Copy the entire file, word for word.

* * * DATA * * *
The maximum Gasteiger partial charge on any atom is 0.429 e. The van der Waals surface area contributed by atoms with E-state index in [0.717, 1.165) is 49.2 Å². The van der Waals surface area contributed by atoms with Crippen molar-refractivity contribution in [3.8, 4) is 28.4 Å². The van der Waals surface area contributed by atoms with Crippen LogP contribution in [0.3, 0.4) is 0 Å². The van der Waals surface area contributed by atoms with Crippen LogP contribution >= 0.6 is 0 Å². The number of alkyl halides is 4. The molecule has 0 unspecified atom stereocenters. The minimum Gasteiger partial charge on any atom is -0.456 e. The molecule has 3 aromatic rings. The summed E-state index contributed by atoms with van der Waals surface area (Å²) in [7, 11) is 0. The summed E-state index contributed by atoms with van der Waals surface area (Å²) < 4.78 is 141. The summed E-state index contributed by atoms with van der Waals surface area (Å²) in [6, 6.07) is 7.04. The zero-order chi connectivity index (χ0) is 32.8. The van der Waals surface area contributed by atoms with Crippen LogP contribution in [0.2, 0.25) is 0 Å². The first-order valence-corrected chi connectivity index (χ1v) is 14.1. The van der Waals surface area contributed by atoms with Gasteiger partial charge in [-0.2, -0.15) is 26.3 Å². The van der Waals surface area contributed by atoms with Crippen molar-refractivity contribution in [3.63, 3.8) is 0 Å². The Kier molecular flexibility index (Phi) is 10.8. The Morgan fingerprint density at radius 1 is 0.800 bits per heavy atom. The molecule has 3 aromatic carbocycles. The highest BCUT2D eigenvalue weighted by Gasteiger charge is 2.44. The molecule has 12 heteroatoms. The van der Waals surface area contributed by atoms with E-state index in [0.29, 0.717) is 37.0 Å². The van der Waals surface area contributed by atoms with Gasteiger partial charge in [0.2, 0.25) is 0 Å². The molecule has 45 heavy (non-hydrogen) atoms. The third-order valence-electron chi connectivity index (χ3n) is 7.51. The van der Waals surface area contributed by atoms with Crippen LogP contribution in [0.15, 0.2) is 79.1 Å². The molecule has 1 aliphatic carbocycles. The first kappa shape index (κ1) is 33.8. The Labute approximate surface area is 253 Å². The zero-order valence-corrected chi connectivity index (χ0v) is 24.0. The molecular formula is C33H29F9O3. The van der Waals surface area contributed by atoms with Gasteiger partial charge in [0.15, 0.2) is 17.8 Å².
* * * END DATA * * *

The maximum Gasteiger partial charge on any atom is 0.429 e. The van der Waals surface area contributed by atoms with E-state index in [0.717, 1.165) is 49.2 Å². The van der Waals surface area contributed by atoms with Crippen molar-refractivity contribution in [3.8, 4) is 28.4 Å². The van der Waals surface area contributed by atoms with Crippen LogP contribution in [0.3, 0.4) is 0 Å². The van der Waals surface area contributed by atoms with Crippen LogP contribution >= 0.6 is 0 Å². The number of alkyl halides is 4. The molecule has 0 unspecified atom stereocenters. The minimum Gasteiger partial charge on any atom is -0.456 e. The molecule has 3 aromatic rings. The summed E-state index contributed by atoms with van der Waals surface area (Å²) in [7, 11) is 0. The summed E-state index contributed by atoms with van der Waals surface area (Å²) < 4.78 is 141. The summed E-state index contributed by atoms with van der Waals surface area (Å²) in [6, 6.07) is 7.04. The zero-order chi connectivity index (χ0) is 32.8. The van der Waals surface area contributed by atoms with Crippen LogP contribution in [0.2, 0.25) is 0 Å². The first-order valence-corrected chi connectivity index (χ1v) is 14.1. The van der Waals surface area contributed by atoms with Gasteiger partial charge in [-0.2, -0.15) is 26.3 Å². The van der Waals surface area contributed by atoms with Crippen molar-refractivity contribution in [3.63, 3.8) is 0 Å². The Kier molecular flexibility index (Phi) is 10.8. The Morgan fingerprint density at radius 1 is 0.800 bits per heavy atom. The molecule has 3 aromatic carbocycles. The highest BCUT2D eigenvalue weighted by Gasteiger charge is 2.44. The molecule has 12 heteroatoms. The van der Waals surface area contributed by atoms with E-state index in [0.29, 0.717) is 37.0 Å². The van der Waals surface area contributed by atoms with Gasteiger partial charge in [0.2, 0.25) is 0 Å². The molecule has 45 heavy (non-hydrogen) atoms. The third-order valence-electron chi connectivity index (χ3n) is 7.51. The van der Waals surface area contributed by atoms with Crippen LogP contribution in [0.15, 0.2) is 79.1 Å². The molecule has 1 aliphatic carbocycles. The first kappa shape index (κ1) is 33.8. The Labute approximate surface area is 253 Å². The zero-order valence-corrected chi connectivity index (χ0v) is 24.0. The molecular formula is C33H29F9O3. The van der Waals surface area contributed by atoms with Gasteiger partial charge in [0.15, 0.2) is 17.8 Å².